2050, Paris n'est plus qu'un torrent de violences, le terrain de jeu de fanatiques déchus. L'air n'est plus respirable. Les hologrammes ont remplacé les hommes. Le travail n'est plus que le privilège de quelques-uns. Sous l'hégémonie de Dame Consommation, il est devenu interdit de fabriquer et réparer.
Ce livre est un signal d'alerte. Il est futuriste sans être fantaisiste. Un livre terrifiant de vérités aux premières pages et saisissant d'espoir aux dernières. Un très beau roman d'anticipation, empli d'humanité. Un bel appel au vivre ensemble et au retour à l'autosuffisance.
For the first time, Jacques Parizeau shares his views on Quebec's recent history and its future. As chief economics advisor to Quebec premiers in the 1960s, Jacques Parizeau was instrumental in bringing about Quebe's Quiet Revolution. As René Lévesque's Finance Minister from 1976 through 1984, he showed that sovereigntists could govern Quebec and ensure economic viability. As Premier, he brought Quebec close to sovereignty in the 1995 referendum. In 2010, he still represents an idea shared by millions in Quebec. Drawing on his rich experience in public service and teaching, Jacques Parizeau explains how the idea of an independent Quebec took root and evolved. He examines Quebec's current economic, political, social and cultural situation, and reviews options for future development. No stones are left unturned. Why become independent? What is the role of the State and how should it be administered in a globalized economy. What are the challenges in the 21st century? What about the financial crisis? And the environment? And above all what challenges face Quebec sovereigntists and their English Canadian counterparts?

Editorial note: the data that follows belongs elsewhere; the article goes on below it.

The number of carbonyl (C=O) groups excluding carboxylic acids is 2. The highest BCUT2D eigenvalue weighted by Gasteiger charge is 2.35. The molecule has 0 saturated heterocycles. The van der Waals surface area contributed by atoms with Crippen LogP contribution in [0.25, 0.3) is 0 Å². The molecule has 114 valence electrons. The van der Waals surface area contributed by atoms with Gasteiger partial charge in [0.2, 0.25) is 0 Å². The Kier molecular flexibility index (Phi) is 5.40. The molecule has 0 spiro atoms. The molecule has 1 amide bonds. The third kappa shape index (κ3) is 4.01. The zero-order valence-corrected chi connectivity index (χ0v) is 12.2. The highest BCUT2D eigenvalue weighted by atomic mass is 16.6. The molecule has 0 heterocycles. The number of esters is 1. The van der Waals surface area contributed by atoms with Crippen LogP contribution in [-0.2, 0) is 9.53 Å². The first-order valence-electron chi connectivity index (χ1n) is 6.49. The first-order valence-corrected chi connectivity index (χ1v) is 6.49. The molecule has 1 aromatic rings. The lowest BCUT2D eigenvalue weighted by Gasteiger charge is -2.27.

Jacques Parizeau holds a PhD in economics from the London School of Economics. Professor of Economics at HEC Montréal, Mr. Parizeau was economic advisor to Quebec premiers Lesage, Johnson and Bertrand during the Quiet Revolution, Minister of Finance under René Lévesque (1976-1984) and Premier of Quebec 1994-1996. He led the YES Committee during the 1995 Quebec referendum.